How to Prevent Your Behavioral Style and Learning Preferences from Sabotaging Your Training
President Of TrainSmart, Inc.
The young advertising employee asked the seasoned executive for advice. She was struggling with negative feedback on her creative effort. The executive responded, saying, “15% of the public will dislike your work no matter how great it is. Guaranteed. Every Time.”
Years later the young employee told me the story. It had a profound effect on my career. It was like something toggled my brain. Until then, I believed success was dependent on everyone loving my work. Learning that I should set the bar at 85%-not 100%- altered my view of my work. Counterintuitively, it made me more receptive to criticism. Instead of becoming defensive when someone didn’t agree, I became curious.
This one little nugget of truth has made me a better facilitator/trainer, and definitely a better team member.
Imagine going into a training situation where you don’t know the participants. When you have a mindset that 15% of the group may not respond well to you or the material, you prepare differently. You prepare for potential conflict.
Figuring out the 15% is easier than you might think. The good news –You don’t need a crystal ball. You just need to know their behavior style. There is a multitude of personality/behavior assessments available– everything from DiSC Personality Assessment to the Birkman Method to True Colors. When you gain a deep understanding of these assessments you can often make a strong guess about someone’s style, without having access to an actual report.
This knowledge of different personality styles has saved me from me on many occasions. The most memorable was when I was teaching a module on DiSC. As part of a module, I needed to hand out DiSC buttons to all the participants. Previously, we set the buttons next to the lunch vouchers and asked the participants to take their button(s) on their way to lunch.
On this particular day, I decided to change things up. You know, just to have fun. I took the four containers with the various buttons (D, i, S, C) and handed them out to different tables. I then instructed them to pass the container around the table. After everyone had a chance to take a button they were instructed to pass the container over to the next table.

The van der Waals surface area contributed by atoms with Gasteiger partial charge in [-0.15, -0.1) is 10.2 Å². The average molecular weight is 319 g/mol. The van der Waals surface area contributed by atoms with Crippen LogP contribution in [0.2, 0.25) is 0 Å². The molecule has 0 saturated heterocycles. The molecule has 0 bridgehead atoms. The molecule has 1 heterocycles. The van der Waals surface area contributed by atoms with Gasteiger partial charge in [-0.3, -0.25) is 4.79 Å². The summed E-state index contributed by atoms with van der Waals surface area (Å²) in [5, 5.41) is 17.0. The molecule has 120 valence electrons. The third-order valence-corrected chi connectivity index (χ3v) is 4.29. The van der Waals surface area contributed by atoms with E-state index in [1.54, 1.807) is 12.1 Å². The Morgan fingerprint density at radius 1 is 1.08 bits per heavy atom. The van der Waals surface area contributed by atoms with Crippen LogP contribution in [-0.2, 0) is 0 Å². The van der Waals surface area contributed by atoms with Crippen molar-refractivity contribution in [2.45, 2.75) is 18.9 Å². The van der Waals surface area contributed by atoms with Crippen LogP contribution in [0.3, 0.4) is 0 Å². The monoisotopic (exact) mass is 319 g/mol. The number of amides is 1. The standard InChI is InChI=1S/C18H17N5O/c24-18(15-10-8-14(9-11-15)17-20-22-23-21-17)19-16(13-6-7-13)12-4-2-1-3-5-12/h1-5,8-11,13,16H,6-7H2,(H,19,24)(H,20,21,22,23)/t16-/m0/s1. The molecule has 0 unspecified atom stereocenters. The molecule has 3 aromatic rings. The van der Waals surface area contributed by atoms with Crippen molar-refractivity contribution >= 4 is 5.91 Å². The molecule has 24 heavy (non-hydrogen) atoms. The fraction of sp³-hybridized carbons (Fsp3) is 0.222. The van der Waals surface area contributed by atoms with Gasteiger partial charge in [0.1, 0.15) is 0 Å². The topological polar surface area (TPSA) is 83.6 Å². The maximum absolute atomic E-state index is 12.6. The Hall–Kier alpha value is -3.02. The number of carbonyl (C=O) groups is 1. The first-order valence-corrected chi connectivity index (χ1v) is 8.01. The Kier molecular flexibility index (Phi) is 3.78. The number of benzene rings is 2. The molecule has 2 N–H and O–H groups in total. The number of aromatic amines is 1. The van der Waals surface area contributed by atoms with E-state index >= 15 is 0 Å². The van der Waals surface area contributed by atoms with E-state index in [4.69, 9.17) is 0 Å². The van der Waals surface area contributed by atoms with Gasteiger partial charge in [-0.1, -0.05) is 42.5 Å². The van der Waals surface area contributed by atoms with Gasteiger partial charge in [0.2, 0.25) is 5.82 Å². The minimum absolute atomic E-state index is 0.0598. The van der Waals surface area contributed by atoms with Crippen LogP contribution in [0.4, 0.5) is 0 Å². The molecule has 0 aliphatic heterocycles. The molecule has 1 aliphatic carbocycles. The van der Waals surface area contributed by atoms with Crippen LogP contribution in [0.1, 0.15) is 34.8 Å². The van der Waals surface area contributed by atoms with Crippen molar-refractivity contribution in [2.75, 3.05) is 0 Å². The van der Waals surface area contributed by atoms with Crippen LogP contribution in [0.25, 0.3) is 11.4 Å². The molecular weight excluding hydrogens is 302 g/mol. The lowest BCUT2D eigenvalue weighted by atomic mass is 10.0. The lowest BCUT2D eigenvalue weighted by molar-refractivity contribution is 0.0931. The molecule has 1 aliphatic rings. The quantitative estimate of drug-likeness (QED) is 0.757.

Needless to say, it was a bit chaotic. People were laughing. Others were searching for the container with their “letter.” And, some couldn’t help themselves, they started organizing the route of the letter containers.
During the debrief I was not surprised to hear that several participants found the exercise extremely annoying. This was a critical moment. If I had responded to their criticism by explaining it was just a spur of the moment idea, I risked creating an impression that I was not a logical thinker. And, the rest of the workshop could have been a disaster.
Instead, I used the situation to explain the importance of knowing your audience and their behavior styles.
What started out as a whim, is now one of my favorite exercises to demonstrate how different behavioral styles react to the same situation. As a facilitator, knowing that my own behavior style tendencies might not be welcomed by analytical learners is extremely helpful. It motivates me to balance activities to make sure there is something for everyone in the way I present and debrief the material.
So what does that mean for you? It means to always have a Plan B. Take research. Your analytical participants will want to know the methodology behind the findings. They will want as many details as you can provide. Your “feelings- driven” participants usually accept the data on face value. Going deeper into the research with this group will often be viewed as TMI.
One of the fastest ways to get a sense of the group’s behavior styles is to ask a question. Certain behavior styles will be fast to respond. However, there are times when you throw out a question or ask for an opinion and what you get in return is silence.
Few things can throw off a trainer’s rhythm like asking a question to the entire group and having no one answer. While there are many benefits to “big group” conversations, trying to force it, can be a disaster in the making.
This is where knowing behavior styles comes in handy. When a group does not volunteer to share go to your Plan B. One of my favorite Plan B’s is to have the participants start the conversation with a partner. After a few minutes, ask two sets of partners to create a new team of four participants. After a few minutes combine groups again so there are eight people in each group. After a few minutes ask for a spokesperson to share their group’s key findings.
Think of this as the “putting your toe in the ocean approach” to group conversations. While there are some people who run into the ocean, there are many others who first stick their toe in. Once their toes are comfortable, they walk up to their waist. Eventually, they are in the same place as the people who ran into the ocean. It just takes them a bit longer to take the plunge.
This incremental group activity does the same thing as putting your toe in the ocean. It allows participants to become comfortable in the environment.
Usually, after doing this incremental conversation a couple of times, participants are comfortable enough to take part in a whole group conversation.
The key is to understand your audience and be flexible enough to adjust your approach to meet their needs.